Tom McCreary, APSA, MPSA  


The open door by Tom McCreary, APSA, MPSA

November 2021 - The open door

November 2021 - Tom McCreary, APSA, MPSA

Original

About the Image(s)

The Open Door

Taken in Cairo, Illinois, the same town as the gate entered a couple of months ago. This is an abandoned building on main street. I liked the vines around the door, and that you could see something in the building, through the doorway. It was taken with my Olympus E-M1 Mark III and
Olympus 14-150mm lens at 72mm, 1/25 second, f8 and ISO 200. I did open up the shadows some in Camera RAW and then converted to mono in NIK Silver Effect Pro, but do not remember the filter.


This round’s discussion is now closed!
14 comments posted




Wes Odell   Wes Odell
I like it as a "starter." I believe it would be stronger if there were to be more of something inside the door. Of course, having it open does cause the viewer to ask the question "I wonder what's inside?" and "Who used to go in there and for what purpose?"   Posted: 11/06/2021 18:56:53
Tom McCreary   Tom McCreary
I could have brought out more of the dark area in camera Raw, but wanted to leave it mysterious.   Posted: 11/06/2021 19:01:08
Wes Odell   Wes Odell
I understand and can see the benefit of what you've done.   Posted: 11/06/2021 19:15:39



Stephen Levitas   Stephen Levitas
Good idea to keep it mysterious. I really like the door hanging there askew. That completes the image for me.   Posted: 11/08/2021 15:48:16



Diana Magor   Diana Magor
I also like the mystery of this doorway. Why was the building abandoned? How long ago?
I would be tempted to increase the contrast on the foliage to make it stand out more-or increase the structure in Nik. Sepia can often reduce the contrast and needs to be popped back selectively across the image.

I would have been beside you taking this photo too.   Posted: 11/25/2021 06:15:24
Tom McCreary   Tom McCreary
There are a lot of abandoned buildings in Cairo, Illinois. There are also some nice buildings remaining, but it is considered a "ghost town" because the population has gone down so much. This building is on the main street, which is a major highway going through town. Attached is an image of the front of the building.   Posted: 11/25/2021 08:08:35
Comment Image
Diana Magor   Diana Magor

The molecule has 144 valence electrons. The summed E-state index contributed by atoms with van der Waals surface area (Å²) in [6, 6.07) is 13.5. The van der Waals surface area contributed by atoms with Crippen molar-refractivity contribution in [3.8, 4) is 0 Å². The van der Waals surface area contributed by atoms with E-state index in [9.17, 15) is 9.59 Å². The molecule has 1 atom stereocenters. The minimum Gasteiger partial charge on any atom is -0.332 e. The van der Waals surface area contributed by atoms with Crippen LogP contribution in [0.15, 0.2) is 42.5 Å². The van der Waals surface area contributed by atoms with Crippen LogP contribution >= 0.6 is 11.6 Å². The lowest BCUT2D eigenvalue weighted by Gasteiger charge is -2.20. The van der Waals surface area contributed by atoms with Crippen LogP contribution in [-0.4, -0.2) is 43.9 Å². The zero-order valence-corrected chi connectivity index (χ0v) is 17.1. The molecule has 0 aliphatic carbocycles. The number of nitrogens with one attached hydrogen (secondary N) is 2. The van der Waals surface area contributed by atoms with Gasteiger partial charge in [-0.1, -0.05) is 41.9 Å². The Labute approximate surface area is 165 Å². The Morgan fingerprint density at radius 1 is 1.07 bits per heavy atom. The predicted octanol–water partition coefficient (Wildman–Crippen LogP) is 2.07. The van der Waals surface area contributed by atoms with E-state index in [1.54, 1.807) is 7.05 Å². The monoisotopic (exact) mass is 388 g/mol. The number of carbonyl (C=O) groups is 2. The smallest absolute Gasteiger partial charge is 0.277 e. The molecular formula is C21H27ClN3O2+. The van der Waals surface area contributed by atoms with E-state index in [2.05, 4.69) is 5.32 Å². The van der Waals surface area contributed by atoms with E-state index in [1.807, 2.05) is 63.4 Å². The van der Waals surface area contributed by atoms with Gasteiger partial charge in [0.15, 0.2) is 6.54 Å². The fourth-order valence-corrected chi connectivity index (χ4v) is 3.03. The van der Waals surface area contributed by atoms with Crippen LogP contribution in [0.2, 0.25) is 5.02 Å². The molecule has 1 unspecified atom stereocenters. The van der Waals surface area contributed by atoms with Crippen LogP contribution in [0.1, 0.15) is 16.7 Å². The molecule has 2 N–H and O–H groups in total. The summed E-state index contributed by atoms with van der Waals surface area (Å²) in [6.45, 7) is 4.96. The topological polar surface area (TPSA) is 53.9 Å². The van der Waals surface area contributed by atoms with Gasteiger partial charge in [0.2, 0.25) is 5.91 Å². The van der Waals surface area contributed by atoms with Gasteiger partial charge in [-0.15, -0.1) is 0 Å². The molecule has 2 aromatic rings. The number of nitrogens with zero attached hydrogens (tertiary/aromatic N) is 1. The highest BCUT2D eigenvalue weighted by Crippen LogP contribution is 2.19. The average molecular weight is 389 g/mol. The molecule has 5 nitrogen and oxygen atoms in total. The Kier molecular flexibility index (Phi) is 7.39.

What a shame-a lovely old house just allowed to go to rack and ruin. Why has the population decreased so much?   Posted: 11/25/2021 08:15:03
Tom McCreary   Tom McCreary
It was a busy city before and during our Civil War (1860's) and a port city where the Mississippi and Ohio rivers converge. Also a manufacturing center. It also became a railroad hub and had a lot of people working to ferry goods across the Mississippi River. That ended when a railroad bridge was built across the Mississippi a few miles north of Cairo. The city was in decline and had a bad criminal element and racial problems. People and businesses just moved away.   Posted: 11/25/2021 08:36:50
Wes Odell   Wes Odell
It might be a place for someone looking for inexpensive real estate?   Posted: 11/25/2021 11:27:04
Diana Magor   Diana Magor
But these look to have been beautiful houses. As I said -such a shame.   Posted: 11/25/2021 14:09:15
Wes Odell   Wes Odell
yep.   Posted: 11/25/2021 21:47:52



Lynne Hollingsworth   Lynne Hollingsworth
This is an image I would have taken as well. I agree that keeping the image darker adds to the feeling of mystery - the viewer asking what's inside and the story of the people that lived here when the house was alive. Some additional contrast would perhaps accentuate the foliage and texture of the old wood, but overall this is a good capture although somewhat sad. Seems as though this was a grand house at one time long ago.   Posted: 11/26/2021 08:32:20



Jennifer Doerrie   Jennifer Doerrie
You've composed this image beautifully. For me the sepia toning is okay, but I think this image could be even more powerful in black and white to help emphasize even more the chipping paint. It seems these old buildings would be a magnet for crime and possible homeless populations, so I'm a bit surprised the city hasn't insisted they be torn down.   Posted: 11/28/2021 23:35:11
Diana Magor   Diana Magor
Its a shame they can't be used to house homeless people as presumably they are still connected to water supplies if nothing else. Surely a building with a roof is preferable to a tent on a pavement. Or could they be upgraded somehow and used for immigrants desperate for shelter. I suspect they aren't anywhere where they would be useful nowadays because the economy of the area has disappeared but they are being wasted. Or do I have too simplistic a view of the housing market and immigration problems?   Posted: 11/29/2021 04:28:37